Apple released iOS 14.5 last week, introducing a host of features such as new Siri voices, unlocking an iPhone with your Apple Watch, and AirTags support among others. However, one change in particular that will have the biggest impact was the arrival of AppTracking Transparency framework, which has far-reaching implications for user privacy and how developers pitch ads. Facebook was not too happy about it, and has now started showing a notification to users that Apple might not take very kindly.
Spotted first by reporter Ashkan Soltani, Facebook and Instagram apps for iOS have started showing a prompt that tells users to accept ad-tracking, because that’s what helps keep these apps free. The message appears on the prompt notification where Apple allows developers to explain why they want to track their activity across apps and websites. This is necessary because apps now have to explicitly ask users for their permission to collect identifying data for showing them targeted ads. Of course, users can choose to reject it, and that will be the end of the story.
“Help keep Facebook free of charge” pic.twitter.com/mOB9WJpz9A
— ashkan soltani (@ashk4n) April 30, 2021
A scare tactic that might backfire for Facebook?
Facebook is calling the prompt Educational Screen, in case you were wondering. However, telling users that this tracking is necessary for keeping Facebook and Instagram free is nothing short of a scare tactic into making users believe that they might possibly have to pay for using these services if they choose to disable ad tracking. Apple clearly mentions on the support page that the system prompt must explain why a developer would like to track users. Scaring them into believing that their days of using Facebook and Instagram for free are numbered is definitely not a good move.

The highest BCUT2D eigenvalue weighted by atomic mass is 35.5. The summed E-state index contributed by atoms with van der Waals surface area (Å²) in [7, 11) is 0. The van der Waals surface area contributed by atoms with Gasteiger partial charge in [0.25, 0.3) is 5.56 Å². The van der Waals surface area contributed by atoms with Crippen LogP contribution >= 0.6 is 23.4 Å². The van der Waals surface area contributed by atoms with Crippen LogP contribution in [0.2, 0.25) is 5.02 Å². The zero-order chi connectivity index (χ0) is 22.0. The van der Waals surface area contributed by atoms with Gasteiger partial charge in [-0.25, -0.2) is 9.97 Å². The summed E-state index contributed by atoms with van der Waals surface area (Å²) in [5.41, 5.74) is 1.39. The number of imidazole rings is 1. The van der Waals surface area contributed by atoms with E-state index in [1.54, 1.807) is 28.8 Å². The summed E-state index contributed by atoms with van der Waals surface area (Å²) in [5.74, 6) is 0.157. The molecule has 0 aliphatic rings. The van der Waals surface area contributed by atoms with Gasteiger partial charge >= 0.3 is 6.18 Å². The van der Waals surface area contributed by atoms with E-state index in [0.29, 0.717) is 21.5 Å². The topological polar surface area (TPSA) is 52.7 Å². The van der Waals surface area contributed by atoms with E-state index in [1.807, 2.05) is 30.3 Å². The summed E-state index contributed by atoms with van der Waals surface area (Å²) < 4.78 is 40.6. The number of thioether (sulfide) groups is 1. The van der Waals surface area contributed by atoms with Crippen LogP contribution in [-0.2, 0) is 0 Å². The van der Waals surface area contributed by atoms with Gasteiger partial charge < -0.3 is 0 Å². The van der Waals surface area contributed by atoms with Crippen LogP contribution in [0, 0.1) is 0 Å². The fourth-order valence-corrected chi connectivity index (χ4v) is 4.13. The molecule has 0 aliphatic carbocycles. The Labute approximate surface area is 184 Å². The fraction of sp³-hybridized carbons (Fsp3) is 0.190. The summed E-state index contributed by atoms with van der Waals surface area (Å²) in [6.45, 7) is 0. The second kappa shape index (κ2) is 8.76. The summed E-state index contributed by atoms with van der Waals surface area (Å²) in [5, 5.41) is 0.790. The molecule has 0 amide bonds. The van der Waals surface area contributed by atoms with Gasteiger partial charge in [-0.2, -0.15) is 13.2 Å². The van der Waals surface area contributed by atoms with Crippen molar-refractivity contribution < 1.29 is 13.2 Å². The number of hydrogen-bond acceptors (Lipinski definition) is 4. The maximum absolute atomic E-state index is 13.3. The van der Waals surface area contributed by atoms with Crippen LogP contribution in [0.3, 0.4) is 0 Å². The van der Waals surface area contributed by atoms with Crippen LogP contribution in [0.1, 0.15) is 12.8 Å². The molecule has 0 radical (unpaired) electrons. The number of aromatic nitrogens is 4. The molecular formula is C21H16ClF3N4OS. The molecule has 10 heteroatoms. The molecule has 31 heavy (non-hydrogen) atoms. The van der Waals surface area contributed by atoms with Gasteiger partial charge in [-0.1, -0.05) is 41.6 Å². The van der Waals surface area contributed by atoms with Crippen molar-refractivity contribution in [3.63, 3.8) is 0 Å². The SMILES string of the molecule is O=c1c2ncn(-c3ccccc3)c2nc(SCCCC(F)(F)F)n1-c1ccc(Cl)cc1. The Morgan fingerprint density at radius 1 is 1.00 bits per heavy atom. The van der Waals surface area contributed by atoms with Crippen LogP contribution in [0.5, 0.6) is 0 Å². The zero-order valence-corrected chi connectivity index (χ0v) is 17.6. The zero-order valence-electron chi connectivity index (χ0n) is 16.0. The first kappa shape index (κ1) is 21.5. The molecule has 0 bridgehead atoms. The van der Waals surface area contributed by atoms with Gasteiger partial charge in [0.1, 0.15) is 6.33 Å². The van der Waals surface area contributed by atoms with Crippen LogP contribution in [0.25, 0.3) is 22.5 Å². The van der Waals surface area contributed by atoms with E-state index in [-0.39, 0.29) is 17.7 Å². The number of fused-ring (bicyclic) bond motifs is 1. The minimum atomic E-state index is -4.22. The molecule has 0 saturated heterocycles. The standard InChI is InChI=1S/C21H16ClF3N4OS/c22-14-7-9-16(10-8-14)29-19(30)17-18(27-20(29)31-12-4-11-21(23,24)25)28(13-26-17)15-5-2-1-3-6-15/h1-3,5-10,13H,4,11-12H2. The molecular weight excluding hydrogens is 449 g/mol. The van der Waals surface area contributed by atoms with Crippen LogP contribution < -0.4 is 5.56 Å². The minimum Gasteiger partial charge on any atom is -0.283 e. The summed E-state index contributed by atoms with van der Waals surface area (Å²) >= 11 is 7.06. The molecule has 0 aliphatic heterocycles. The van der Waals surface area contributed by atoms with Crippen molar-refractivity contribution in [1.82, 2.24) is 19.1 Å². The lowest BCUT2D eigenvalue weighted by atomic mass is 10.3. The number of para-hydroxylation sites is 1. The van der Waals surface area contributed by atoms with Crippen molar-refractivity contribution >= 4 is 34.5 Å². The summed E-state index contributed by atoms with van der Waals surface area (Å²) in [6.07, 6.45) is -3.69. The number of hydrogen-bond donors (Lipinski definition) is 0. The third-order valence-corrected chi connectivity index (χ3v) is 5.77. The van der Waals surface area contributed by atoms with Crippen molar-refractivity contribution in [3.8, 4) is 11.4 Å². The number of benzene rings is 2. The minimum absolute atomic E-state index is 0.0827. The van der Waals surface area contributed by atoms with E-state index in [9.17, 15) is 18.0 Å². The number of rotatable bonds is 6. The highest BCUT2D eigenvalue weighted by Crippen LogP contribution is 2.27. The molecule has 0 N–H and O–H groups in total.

But that’s not all. It could also land Facebook in a regulatory pickle over misleading advertising. Until 2019, Facebook used to openly advertise that it is, and will always be, free. Of course, the company later removed that line quietly from its advertising campaign, while CEO Mark Zuckerberg also hinted at the possibility of a paid version of Facebook. But what about users who signed up for Facebook primarily due to the allure of the service being free forever?
Even though the prompt has started appearing to users after the release of iOS 14.5, Facebook gave a glimpse of it in December last year. Back then, Facebook launched an attack against the proposed changes around ad tracking and Apple’s new policies, claiming that Apple’s move will hurt small businesses. It now remains to be seen how Apple responds to the scare tactic, and whether it falls in the domain of behavior that violates App Store guidelines.
Apple has already made it clear that all apps have to abide by the new AppTracking Transpateny framework, and those that go against it risk being removed from the App Store. However, using scare tactics that force users to change their minds and give an app permission to track them certainly doesn’t sound right.